Today’s political circumstances could hardly be more different. There is no mass working-class movement – indeed while the working class clearly still exists in socio-economic terms, it has no separate or collective political existence at all today. There is no significant left – in fact there is great confusion about what being left or progressive even means. And there have been more than enough grisly governments to destroy any illusions in Labourism even before the age of New Labour. Yet the rump of the British left, which crucially never managed to establish any real political independence from Labourism even when formally separate, still supports Labour as the ‘lesser evil’. It seems that they are the last ones left alive with any illusions (or rather delusions) in the potential for Labour to change things for the better.
Where once the left’s anti-Toryism represented a clash between competing visions of society – however narrow – today the ‘lesser evil’ case for Labour is based on little more than cynicism, negativity and demagoguery. It is high time to face up to some home truths. If you are serious about wanting to change society, there is no reason to support New Labour, and doing so can lead to nothing positive in post-electoral politics.
Yes of course, there will be differences between a New Labour and a Tory government, and the leaders’ debates that begin tonight will try to emphasise the important choices we face. But in reality none of those differences is sufficient to justify support for one over the others. If the limit of your concerns is whether or not to put a penny on National Insurance, by all means fill your boots. But if you are interested in furthering progressive politics and advancing the cause of serious social change, there is nothing to be gained. The exhausted ‘lesser evil’ argument can only do more damage to the prospects for creating a new politics of radical change in the circumstances of today.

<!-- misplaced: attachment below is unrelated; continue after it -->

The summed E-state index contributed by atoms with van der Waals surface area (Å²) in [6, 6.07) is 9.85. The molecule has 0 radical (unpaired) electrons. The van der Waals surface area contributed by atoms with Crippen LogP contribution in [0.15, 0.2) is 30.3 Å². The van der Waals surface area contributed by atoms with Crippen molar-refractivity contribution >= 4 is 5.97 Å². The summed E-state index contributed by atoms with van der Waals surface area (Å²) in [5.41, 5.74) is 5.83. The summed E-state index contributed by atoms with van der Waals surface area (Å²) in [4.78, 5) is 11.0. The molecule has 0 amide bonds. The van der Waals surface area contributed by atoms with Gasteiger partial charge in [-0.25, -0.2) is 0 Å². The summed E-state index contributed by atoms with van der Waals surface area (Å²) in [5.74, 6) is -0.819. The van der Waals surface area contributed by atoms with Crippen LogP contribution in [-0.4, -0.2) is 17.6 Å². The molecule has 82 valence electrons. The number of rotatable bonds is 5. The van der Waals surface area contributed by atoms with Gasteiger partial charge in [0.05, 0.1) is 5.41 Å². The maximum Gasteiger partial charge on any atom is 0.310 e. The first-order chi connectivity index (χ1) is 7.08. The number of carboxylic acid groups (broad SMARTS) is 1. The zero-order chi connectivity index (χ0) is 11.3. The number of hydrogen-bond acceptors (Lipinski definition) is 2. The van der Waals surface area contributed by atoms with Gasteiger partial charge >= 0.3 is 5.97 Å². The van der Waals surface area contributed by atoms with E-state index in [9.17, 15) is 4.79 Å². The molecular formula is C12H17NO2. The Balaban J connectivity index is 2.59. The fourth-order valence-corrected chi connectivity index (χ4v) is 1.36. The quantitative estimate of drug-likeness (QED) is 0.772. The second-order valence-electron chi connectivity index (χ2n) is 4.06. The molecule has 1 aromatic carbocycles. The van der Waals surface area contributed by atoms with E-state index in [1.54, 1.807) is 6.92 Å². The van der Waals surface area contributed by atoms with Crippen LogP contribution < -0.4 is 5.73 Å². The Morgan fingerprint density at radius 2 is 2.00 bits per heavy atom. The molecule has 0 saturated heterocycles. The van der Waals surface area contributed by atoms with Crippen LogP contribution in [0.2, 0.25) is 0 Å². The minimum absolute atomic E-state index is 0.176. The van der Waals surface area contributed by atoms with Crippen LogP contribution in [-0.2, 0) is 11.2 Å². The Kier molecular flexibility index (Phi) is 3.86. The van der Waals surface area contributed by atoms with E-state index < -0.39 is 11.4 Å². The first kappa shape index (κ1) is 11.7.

Of course it is one thing to say we need a political alternative, quite another actually to build one. The left’s acceptance that there is no alternative to Labour has over the years become a self-fulfilling prophecy, with the defeat of Labourism meaning there is no sign of any alternative in politics today. The British left bears a heavy responsibility for creating the situation they now bemoan.
There would be no point against this historical background in trying simply to announce The Alternative from nothing. But we can start by facing up to the truth about the old politics, and abandoning the ragged comfort blanket of lesser-evilism.
I recall almost 30 years ago, arguing that in their relations with the Labour Party the British radical left were like naughty children who make a show of defying their parents, but when it matters – such as at election time – always come home in time for their tea and bed. It is sad and bizarre to note that, after all that has happened in the years between, some are still behaving in the same infantile fashion, even when the repast they are being offered by New Labour is such cold and unappetising fare.
Mick Hume is editor-at-large of spiked.